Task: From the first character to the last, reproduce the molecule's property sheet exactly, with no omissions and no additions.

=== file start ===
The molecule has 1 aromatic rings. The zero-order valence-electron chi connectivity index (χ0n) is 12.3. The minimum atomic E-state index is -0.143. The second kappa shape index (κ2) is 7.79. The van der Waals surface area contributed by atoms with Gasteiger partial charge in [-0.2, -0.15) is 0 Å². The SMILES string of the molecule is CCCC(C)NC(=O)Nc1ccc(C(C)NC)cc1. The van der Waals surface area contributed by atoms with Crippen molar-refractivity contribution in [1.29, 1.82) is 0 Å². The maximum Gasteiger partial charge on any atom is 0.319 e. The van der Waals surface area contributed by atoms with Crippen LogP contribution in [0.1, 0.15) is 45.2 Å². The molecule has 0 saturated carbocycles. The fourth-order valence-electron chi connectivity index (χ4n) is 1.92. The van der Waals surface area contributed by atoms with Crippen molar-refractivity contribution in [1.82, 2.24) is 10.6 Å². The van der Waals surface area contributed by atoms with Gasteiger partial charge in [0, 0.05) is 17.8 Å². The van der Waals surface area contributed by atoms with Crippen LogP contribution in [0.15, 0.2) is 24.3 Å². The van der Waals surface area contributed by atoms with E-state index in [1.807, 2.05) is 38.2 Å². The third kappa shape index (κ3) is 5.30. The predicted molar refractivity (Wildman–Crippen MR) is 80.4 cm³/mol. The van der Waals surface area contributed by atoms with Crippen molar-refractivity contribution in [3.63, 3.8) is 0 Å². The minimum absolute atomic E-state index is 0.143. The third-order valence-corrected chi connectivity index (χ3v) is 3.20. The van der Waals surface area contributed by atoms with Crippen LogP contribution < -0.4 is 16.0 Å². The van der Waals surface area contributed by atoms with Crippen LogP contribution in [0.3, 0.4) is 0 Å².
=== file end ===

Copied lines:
The molecule has 1 aromatic rings. The zero-order valence-electron chi connectivity index (χ0n) is 12.3. The minimum atomic E-state index is -0.143. The second kappa shape index (κ2) is 7.79. The van der Waals surface area contributed by atoms with Gasteiger partial charge in [-0.2, -0.15) is 0 Å². The SMILES string of the molecule is CCCC(C)NC(=O)Nc1ccc(C(C)NC)cc1. The van der Waals surface area contributed by atoms with Crippen molar-refractivity contribution in [1.29, 1.82) is 0 Å². The maximum Gasteiger partial charge on any atom is 0.319 e. The van der Waals surface area contributed by atoms with Crippen LogP contribution in [0.1, 0.15) is 45.2 Å². The molecule has 0 saturated carbocycles. The fourth-order valence-electron chi connectivity index (χ4n) is 1.92. The van der Waals surface area contributed by atoms with Crippen molar-refractivity contribution in [1.82, 2.24) is 10.6 Å². The van der Waals surface area contributed by atoms with Gasteiger partial charge in [0, 0.05) is 17.8 Å². The van der Waals surface area contributed by atoms with Crippen LogP contribution in [0.15, 0.2) is 24.3 Å². The van der Waals surface area contributed by atoms with E-state index in [1.807, 2.05) is 38.2 Å². The third kappa shape index (κ3) is 5.30. The predicted molar refractivity (Wildman–Crippen MR) is 80.4 cm³/mol. The van der Waals surface area contributed by atoms with Crippen molar-refractivity contribution in [3.63, 3.8) is 0 Å². The minimum absolute atomic E-state index is 0.143. The third-order valence-corrected chi connectivity index (χ3v) is 3.20. The van der Waals surface area contributed by atoms with Crippen LogP contribution < -0.4 is 16.0 Å². The van der Waals surface area contributed by atoms with Crippen LogP contribution in [0.3, 0.4) is 0 Å².